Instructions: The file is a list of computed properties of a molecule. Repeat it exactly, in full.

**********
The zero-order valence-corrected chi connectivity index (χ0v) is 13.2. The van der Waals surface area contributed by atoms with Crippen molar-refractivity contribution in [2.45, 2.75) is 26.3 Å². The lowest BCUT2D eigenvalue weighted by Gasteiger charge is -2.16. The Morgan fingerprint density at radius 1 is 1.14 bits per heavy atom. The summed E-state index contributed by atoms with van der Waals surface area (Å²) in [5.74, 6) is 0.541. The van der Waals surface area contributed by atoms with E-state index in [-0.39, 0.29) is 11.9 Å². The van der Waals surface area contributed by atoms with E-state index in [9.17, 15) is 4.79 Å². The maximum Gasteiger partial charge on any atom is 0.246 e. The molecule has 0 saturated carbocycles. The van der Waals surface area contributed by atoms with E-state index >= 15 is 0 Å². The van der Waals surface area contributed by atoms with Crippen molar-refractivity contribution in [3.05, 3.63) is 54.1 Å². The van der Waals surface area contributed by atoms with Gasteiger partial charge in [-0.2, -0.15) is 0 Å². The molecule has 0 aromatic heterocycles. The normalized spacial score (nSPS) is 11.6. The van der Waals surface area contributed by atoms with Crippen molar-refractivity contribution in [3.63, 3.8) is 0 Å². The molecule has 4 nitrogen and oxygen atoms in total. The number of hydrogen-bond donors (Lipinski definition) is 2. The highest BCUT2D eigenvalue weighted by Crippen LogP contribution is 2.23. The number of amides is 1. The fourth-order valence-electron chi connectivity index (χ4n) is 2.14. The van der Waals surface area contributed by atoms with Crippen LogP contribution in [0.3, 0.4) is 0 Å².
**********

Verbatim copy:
The zero-order valence-corrected chi connectivity index (χ0v) is 13.2. The van der Waals surface area contributed by atoms with Crippen molar-refractivity contribution in [2.45, 2.75) is 26.3 Å². The lowest BCUT2D eigenvalue weighted by Gasteiger charge is -2.16. The Morgan fingerprint density at radius 1 is 1.14 bits per heavy atom. The summed E-state index contributed by atoms with van der Waals surface area (Å²) in [5.74, 6) is 0.541. The van der Waals surface area contributed by atoms with E-state index in [-0.39, 0.29) is 11.9 Å². The van der Waals surface area contributed by atoms with E-state index in [9.17, 15) is 4.79 Å². The maximum Gasteiger partial charge on any atom is 0.246 e. The molecule has 0 saturated carbocycles. The van der Waals surface area contributed by atoms with E-state index >= 15 is 0 Å². The van der Waals surface area contributed by atoms with Crippen molar-refractivity contribution in [3.05, 3.63) is 54.1 Å². The van der Waals surface area contributed by atoms with Gasteiger partial charge in [-0.2, -0.15) is 0 Å². The molecule has 0 aromatic heterocycles. The normalized spacial score (nSPS) is 11.6. The van der Waals surface area contributed by atoms with Crippen molar-refractivity contribution in [3.63, 3.8) is 0 Å². The molecule has 4 nitrogen and oxygen atoms in total. The number of hydrogen-bond donors (Lipinski definition) is 2. The highest BCUT2D eigenvalue weighted by Crippen LogP contribution is 2.23. The number of amides is 1. The fourth-order valence-electron chi connectivity index (χ4n) is 2.14. The van der Waals surface area contributed by atoms with Crippen LogP contribution in [0.3, 0.4) is 0 Å².